Open 9 – 5 winter, 9 – 6 summer.  $3 for adults.  Free for children.  (252) 441 7430.  www.nps.gov/wrbr


Cape Hatteras Lighthouse (Buxton)

Visitor Centre open all year.  9am – 5pm.  www.nps.gov/caha.


Bath Tricentennial Celebrations

From February to December.  www.ah.dcr.state.nc.us/Sections/HS/bath/events.htm


Staying There


The Outer Banks have an enormous range of accommodation, though prices, particularly in summer, are comparatively high.  The Inner Banks (the mainland coast along the sounds) are generally less expensive.

For families, rental “cottages” (wooden houses of any size) are often best value, starting from around $400 a week off-season.  Ask about hurricane insurance for summer or autumn.


B&Bs are generally larger and more luxurious than their British equivalents.  2 of the better ones are:


Cameron House Inn (Manteo)

$120 - $210 a night.  (252) 473 5619.  www.cameronhouseinn.com


The Inn on Bath Creek

$80 - $90 a night.  (252) 923 9571.  www.innonbathcreek.com


For an ocean-front motel built in the traditional wooden style:


Lighthouse View Motel (Buxton)

$69 - $308 a night.  (252) 995 5680.  www.lighthouseview.com

For those travelling on a lower budget there are several campsites and:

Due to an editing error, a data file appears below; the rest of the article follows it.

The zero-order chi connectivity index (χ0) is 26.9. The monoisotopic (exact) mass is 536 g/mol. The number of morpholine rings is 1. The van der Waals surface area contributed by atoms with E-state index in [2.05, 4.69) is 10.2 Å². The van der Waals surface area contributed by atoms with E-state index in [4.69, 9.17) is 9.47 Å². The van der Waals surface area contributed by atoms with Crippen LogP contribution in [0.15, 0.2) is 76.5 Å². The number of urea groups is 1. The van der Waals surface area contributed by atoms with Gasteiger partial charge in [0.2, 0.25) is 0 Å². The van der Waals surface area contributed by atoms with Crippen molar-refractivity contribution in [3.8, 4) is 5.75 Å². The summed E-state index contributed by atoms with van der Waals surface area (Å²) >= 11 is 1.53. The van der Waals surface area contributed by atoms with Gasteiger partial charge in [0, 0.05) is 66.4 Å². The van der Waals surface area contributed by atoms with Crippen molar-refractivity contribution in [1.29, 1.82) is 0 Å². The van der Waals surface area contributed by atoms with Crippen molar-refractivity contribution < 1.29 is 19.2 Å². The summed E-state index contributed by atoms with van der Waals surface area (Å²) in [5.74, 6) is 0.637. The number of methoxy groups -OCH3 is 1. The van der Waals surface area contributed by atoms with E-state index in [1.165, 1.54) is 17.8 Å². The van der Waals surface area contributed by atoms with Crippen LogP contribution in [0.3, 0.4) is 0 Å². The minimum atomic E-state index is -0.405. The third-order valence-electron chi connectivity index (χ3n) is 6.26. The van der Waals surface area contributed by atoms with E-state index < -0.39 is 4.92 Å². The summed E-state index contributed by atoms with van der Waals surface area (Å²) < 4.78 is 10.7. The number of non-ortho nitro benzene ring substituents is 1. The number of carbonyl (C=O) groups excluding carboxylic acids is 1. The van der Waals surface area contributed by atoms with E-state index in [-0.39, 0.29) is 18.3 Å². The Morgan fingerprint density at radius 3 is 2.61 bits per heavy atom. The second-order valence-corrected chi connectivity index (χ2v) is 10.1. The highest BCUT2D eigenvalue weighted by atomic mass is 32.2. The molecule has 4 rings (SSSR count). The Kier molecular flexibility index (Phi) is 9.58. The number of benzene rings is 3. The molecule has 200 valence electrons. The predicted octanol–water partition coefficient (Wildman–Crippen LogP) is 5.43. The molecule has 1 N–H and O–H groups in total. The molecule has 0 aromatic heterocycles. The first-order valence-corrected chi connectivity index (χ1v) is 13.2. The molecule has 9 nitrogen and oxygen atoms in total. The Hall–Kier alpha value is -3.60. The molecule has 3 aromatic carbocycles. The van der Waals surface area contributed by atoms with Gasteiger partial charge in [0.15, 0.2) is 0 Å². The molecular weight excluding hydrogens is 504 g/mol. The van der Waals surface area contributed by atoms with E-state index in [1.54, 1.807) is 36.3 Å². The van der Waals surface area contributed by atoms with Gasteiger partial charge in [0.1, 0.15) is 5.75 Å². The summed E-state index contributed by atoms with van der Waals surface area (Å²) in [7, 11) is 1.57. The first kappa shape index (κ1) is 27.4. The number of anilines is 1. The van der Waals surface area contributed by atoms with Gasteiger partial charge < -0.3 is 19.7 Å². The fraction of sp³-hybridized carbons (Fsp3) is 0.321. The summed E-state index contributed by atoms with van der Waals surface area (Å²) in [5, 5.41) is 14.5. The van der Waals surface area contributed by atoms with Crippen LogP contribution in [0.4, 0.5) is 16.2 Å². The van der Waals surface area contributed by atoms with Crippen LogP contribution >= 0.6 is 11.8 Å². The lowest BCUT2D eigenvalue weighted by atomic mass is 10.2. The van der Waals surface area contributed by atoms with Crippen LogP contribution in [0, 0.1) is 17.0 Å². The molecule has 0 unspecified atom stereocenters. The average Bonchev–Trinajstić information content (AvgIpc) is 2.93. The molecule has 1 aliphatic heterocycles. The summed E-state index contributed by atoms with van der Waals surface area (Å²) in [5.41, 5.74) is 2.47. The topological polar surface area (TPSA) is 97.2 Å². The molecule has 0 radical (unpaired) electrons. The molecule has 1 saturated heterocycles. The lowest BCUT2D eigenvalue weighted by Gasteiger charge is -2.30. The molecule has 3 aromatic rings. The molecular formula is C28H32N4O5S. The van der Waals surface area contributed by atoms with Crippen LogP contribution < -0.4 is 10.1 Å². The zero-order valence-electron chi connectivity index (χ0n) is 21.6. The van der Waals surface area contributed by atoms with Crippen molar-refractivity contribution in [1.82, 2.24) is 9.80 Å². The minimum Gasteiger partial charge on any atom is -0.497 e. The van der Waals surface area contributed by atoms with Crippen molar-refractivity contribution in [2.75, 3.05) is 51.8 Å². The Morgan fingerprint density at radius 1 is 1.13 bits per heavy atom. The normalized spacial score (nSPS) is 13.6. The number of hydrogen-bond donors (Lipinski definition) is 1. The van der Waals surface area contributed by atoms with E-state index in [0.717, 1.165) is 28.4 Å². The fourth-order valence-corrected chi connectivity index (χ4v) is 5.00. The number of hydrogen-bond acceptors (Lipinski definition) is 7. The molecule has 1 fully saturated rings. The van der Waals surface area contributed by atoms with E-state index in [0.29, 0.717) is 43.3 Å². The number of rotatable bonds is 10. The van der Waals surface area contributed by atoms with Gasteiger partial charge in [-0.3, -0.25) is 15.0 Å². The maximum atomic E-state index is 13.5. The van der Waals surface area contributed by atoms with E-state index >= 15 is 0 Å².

Outer Banks International Hostel

$17 - $20 a night for dormitory beds.  (252) 261 2294.  www.outerbankshostel.com


Note, all prices are per room and generally exclude 7.5% tax.


For accommodation lists and general information:


Outer Banks Visitor Bureau (252) 923 3971.  www.outerbanks.org

Tarboro-Edgecombe Chamber of Commerce (252) 823 7241. www.tarborochamber.com/lodging.htm

Historic Bath (252) 923 3971.  www.ah.dcr.state.nc.us/sections/hs/bath/bath.htm


Eating There


Again, the area has a huge range of all types.


Kelly’s Outer Banks Restaurant & Tavern (Nags Head)

AAA 3 star dining, also live entertainment all year round.  (252) 441 4116.  www.kellysrestaurant.com


Poor Richard’s Sandwich Shop (Manteo)

A good place for sandwiches, ‘subs’ and lighter meals.  (252) 473 3333


Green Dolphin Pub (Manteo)

A down-to-earth pub serving draft Bass.  (252) 473 5911


Harbor Street Grille (Washington NC)

Carolinas and Cajun specialities, reasonably priced.  (252) 975 4750 www.harborstreetgrille.com


Shopping There


Duck and Corolla at the northern end of Bodie Island have been described as “a shopper’s best friend and a budget’s nemesis” – particularly for upmarket clothing.   For the more price-conscious:


Tanger Outlet (Nags Head) sells designer brands at reduced prices.  (252) 441 7395.  www.tangeroutlet.com


Downtown Manteo is a pleasure to browse for crafts and:


Manteo Booksellers (252) 473 1221.  www.manteobooksellers.com.


NB, for folding bicycles:


Trophy Bikes (Philadelphia) 3131 Walnut Street, (215) 222 2020.  www.trophybikes.com